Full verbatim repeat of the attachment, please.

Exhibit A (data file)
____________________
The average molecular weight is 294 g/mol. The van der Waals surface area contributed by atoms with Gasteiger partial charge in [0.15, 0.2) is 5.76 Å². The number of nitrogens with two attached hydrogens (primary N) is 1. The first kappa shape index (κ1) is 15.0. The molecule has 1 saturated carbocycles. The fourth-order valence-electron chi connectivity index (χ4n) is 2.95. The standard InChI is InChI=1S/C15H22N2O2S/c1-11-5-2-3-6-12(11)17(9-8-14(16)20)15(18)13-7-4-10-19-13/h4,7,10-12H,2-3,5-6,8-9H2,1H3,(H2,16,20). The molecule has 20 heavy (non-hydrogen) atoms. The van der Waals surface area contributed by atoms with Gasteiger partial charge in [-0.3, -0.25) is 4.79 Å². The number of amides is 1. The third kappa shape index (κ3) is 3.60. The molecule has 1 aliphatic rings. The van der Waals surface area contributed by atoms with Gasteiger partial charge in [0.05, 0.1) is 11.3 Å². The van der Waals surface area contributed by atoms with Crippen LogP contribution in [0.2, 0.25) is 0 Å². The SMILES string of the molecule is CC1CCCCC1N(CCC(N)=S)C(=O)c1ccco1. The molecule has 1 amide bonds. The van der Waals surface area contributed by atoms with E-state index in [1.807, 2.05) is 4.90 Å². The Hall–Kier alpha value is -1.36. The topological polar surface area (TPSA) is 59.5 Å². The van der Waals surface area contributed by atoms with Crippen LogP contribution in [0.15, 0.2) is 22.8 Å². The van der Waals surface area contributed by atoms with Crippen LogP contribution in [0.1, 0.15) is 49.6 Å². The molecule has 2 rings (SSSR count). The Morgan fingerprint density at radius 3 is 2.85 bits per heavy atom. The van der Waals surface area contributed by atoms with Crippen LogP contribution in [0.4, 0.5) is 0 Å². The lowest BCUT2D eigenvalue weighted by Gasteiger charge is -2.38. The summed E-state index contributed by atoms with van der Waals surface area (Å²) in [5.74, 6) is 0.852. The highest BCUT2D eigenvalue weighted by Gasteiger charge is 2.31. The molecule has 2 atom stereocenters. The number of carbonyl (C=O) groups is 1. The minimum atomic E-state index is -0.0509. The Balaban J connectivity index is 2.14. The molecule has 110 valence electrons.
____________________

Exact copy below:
The average molecular weight is 294 g/mol. The van der Waals surface area contributed by atoms with Gasteiger partial charge in [0.15, 0.2) is 5.76 Å². The number of nitrogens with two attached hydrogens (primary N) is 1. The first kappa shape index (κ1) is 15.0. The molecule has 1 saturated carbocycles. The fourth-order valence-electron chi connectivity index (χ4n) is 2.95. The standard InChI is InChI=1S/C15H22N2O2S/c1-11-5-2-3-6-12(11)17(9-8-14(16)20)15(18)13-7-4-10-19-13/h4,7,10-12H,2-3,5-6,8-9H2,1H3,(H2,16,20). The molecule has 20 heavy (non-hydrogen) atoms. The van der Waals surface area contributed by atoms with Gasteiger partial charge in [-0.3, -0.25) is 4.79 Å². The number of amides is 1. The third kappa shape index (κ3) is 3.60. The molecule has 1 aliphatic rings. The van der Waals surface area contributed by atoms with Gasteiger partial charge in [0.05, 0.1) is 11.3 Å². The van der Waals surface area contributed by atoms with Crippen LogP contribution in [0.2, 0.25) is 0 Å². The SMILES string of the molecule is CC1CCCCC1N(CCC(N)=S)C(=O)c1ccco1. The molecule has 1 amide bonds. The van der Waals surface area contributed by atoms with E-state index in [1.807, 2.05) is 4.90 Å². The Hall–Kier alpha value is -1.36. The topological polar surface area (TPSA) is 59.5 Å². The van der Waals surface area contributed by atoms with Crippen LogP contribution in [0.15, 0.2) is 22.8 Å². The van der Waals surface area contributed by atoms with Crippen LogP contribution in [0.1, 0.15) is 49.6 Å². The molecule has 2 rings (SSSR count). The Morgan fingerprint density at radius 3 is 2.85 bits per heavy atom. The van der Waals surface area contributed by atoms with Crippen LogP contribution in [0.4, 0.5) is 0 Å². The lowest BCUT2D eigenvalue weighted by Gasteiger charge is -2.38. The summed E-state index contributed by atoms with van der Waals surface area (Å²) in [5.74, 6) is 0.852. The highest BCUT2D eigenvalue weighted by Gasteiger charge is 2.31. The molecule has 2 atom stereocenters. The number of carbonyl (C=O) groups is 1. The minimum atomic E-state index is -0.0509. The Balaban J connectivity index is 2.14. The molecule has 110 valence electrons.